Rake also looks like a winner, as long as the translation can be made to work as an Americanized product, and the show actually delivers what made the Australian original so brilliant.
- Marc Eastman
Laggies tells the story of a 28 year old woman stuck in perpetual adulthood, who lies to her boyfriend when he proposes marriage to her. Instead of going on a retreat as she tells him, she spends the week hanging out with a group of teenage friends.
Originally, Shelton had intended to cast actress Rebecca Hall (The Town, Iron Man 3) in the lead role, but Hall exited the project to star in Wally Pfister’s directorial debut Transcendence opposite Johnny Depp. It was at that point that Shelton cast Anne Hathaway, fresh off the heels of her Oscar win for Les Miserables. Unfortunately for Shelton, it looks like Hathaway has bowed out to star in Christopher Nolan »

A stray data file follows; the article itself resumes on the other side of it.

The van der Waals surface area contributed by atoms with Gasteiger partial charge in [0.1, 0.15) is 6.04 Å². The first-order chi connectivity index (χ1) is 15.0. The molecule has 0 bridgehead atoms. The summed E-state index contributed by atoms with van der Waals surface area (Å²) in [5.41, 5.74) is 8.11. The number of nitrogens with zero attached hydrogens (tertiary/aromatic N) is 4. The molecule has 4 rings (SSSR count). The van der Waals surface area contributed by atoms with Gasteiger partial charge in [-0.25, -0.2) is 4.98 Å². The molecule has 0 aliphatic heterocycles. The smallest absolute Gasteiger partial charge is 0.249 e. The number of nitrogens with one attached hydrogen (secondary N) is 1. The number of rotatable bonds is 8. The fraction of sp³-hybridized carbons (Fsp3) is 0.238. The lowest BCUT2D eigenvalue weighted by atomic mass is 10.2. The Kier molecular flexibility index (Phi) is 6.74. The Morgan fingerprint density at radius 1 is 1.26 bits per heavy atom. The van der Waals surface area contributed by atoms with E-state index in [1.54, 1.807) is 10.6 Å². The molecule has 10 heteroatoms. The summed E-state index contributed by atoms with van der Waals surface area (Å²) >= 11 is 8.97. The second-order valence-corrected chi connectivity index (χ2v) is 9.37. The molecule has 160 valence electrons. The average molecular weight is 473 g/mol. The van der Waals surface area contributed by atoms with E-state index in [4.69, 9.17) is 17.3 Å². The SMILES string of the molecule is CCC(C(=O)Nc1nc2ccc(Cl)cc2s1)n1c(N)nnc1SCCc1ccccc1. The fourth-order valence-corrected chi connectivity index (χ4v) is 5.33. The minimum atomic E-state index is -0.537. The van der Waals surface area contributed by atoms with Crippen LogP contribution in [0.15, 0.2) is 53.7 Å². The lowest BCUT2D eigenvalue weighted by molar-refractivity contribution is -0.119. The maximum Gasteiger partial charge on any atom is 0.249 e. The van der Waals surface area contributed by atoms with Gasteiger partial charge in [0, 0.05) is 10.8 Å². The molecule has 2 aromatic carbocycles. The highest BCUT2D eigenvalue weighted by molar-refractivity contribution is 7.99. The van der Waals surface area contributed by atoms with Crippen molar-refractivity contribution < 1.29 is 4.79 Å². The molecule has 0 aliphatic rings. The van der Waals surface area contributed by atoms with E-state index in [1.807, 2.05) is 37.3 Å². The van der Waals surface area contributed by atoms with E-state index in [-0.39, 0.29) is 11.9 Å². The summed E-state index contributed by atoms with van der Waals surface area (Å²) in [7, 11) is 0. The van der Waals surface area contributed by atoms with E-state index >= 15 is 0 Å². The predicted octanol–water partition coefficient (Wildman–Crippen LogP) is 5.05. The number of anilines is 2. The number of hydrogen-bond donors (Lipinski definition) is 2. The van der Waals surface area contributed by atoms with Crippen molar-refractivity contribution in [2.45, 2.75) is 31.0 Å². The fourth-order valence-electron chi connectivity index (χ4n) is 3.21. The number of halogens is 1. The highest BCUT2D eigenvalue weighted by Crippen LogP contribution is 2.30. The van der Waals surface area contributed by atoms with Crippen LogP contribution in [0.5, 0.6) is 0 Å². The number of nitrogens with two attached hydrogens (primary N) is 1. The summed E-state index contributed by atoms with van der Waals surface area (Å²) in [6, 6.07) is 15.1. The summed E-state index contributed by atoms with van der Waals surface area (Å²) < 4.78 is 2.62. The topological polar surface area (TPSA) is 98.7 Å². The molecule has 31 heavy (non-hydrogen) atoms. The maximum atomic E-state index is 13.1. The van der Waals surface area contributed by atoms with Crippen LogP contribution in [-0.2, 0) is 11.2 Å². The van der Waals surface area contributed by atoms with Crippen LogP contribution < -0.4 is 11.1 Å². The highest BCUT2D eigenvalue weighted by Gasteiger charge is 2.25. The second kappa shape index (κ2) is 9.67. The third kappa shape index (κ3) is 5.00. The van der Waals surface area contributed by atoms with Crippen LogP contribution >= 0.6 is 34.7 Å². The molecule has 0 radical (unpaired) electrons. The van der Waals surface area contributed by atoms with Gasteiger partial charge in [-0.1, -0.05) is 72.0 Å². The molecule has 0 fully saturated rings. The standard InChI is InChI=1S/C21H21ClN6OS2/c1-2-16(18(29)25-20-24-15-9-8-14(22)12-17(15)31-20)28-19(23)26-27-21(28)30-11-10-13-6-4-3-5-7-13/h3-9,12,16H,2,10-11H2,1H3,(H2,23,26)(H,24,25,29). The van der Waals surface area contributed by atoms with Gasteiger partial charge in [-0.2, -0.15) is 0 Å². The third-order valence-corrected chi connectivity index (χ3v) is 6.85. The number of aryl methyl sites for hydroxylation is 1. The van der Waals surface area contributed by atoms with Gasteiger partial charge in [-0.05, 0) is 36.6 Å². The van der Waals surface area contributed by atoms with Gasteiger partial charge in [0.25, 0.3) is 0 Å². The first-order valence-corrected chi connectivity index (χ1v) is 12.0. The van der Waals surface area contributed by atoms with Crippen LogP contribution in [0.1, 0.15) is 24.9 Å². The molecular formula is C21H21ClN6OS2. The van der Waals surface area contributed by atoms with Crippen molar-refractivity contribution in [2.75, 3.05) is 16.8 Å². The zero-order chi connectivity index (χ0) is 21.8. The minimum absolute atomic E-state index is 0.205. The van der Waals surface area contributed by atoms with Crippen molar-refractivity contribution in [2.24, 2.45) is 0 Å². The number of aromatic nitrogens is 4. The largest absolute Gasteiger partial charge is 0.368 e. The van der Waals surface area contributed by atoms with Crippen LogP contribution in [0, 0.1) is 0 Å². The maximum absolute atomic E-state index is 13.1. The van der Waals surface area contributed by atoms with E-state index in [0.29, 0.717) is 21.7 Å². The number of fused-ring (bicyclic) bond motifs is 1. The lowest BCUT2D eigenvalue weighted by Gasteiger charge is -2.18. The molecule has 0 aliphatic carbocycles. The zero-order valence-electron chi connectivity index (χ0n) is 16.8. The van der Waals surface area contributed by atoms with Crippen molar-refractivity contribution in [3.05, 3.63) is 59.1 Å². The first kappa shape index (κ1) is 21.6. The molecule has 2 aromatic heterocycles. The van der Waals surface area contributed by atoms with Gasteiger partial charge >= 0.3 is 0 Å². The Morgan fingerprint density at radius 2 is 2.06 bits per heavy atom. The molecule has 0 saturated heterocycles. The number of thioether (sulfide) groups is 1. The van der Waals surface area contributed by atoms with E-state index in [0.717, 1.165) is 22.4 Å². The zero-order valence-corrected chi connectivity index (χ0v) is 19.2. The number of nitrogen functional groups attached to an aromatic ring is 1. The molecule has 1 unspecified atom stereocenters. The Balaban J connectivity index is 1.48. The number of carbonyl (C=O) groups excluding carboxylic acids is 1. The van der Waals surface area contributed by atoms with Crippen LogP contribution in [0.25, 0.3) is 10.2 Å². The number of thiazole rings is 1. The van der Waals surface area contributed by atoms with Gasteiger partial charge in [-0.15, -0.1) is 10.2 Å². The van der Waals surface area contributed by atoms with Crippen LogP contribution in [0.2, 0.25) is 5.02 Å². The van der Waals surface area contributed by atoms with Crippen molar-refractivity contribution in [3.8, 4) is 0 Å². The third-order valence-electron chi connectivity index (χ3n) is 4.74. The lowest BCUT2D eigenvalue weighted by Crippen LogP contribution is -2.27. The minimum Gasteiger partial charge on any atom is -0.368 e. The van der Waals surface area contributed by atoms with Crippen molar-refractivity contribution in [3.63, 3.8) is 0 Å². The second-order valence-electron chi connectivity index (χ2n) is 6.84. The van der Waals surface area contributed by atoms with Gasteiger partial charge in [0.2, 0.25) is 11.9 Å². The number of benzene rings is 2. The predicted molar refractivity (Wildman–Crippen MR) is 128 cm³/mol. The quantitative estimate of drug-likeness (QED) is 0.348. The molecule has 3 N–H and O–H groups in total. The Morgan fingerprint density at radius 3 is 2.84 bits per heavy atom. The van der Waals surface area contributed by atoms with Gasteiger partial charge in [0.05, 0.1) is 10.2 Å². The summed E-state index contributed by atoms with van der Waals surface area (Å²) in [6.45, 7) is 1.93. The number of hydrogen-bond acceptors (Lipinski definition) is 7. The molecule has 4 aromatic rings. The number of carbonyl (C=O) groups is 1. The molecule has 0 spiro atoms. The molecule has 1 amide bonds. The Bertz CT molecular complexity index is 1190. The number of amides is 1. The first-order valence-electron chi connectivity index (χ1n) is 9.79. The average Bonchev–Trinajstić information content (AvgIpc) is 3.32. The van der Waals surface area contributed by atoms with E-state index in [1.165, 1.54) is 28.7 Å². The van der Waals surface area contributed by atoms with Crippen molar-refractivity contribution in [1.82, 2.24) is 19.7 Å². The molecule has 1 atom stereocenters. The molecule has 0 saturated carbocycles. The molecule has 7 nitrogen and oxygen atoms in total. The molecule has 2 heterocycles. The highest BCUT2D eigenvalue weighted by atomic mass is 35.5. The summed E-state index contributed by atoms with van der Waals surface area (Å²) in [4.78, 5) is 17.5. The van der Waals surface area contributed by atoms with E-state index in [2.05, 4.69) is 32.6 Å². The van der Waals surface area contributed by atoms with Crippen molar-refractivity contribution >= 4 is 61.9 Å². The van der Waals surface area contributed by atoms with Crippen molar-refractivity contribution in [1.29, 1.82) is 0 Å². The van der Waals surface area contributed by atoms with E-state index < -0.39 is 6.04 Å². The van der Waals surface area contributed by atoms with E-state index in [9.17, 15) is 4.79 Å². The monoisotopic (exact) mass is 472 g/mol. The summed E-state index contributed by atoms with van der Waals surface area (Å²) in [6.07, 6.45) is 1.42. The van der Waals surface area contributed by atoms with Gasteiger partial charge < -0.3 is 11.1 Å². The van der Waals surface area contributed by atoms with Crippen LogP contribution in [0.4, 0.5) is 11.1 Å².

- Damen Norton
The last time we spoke to actor Rob Corddry, he told us how director Michael Bay “kicked his ass” and how he’d tell us about it next time. Now, almost a year after promoting Seeking a Friend for the End of the World, Pain & Gain is finally hitting theaters and Mr. Corddry is here to tell us how Bay went about that ass-kicking. Some actors haven’t always taken to Bay’s blunt style, but Corddry embraced it. A director can’t get much more honest than telling one of his actors they “fucked up,” something Bay would tell the creator and star of Children’s Hospital after a take gone wrong. If Corddry didn’t respond to that approach, then he most likely wouldn’t have done a pool stunt for Bay, considering he isn’t a fan of the water. But Corddry is a fan of Michael Bay’s tireless work ethic, and »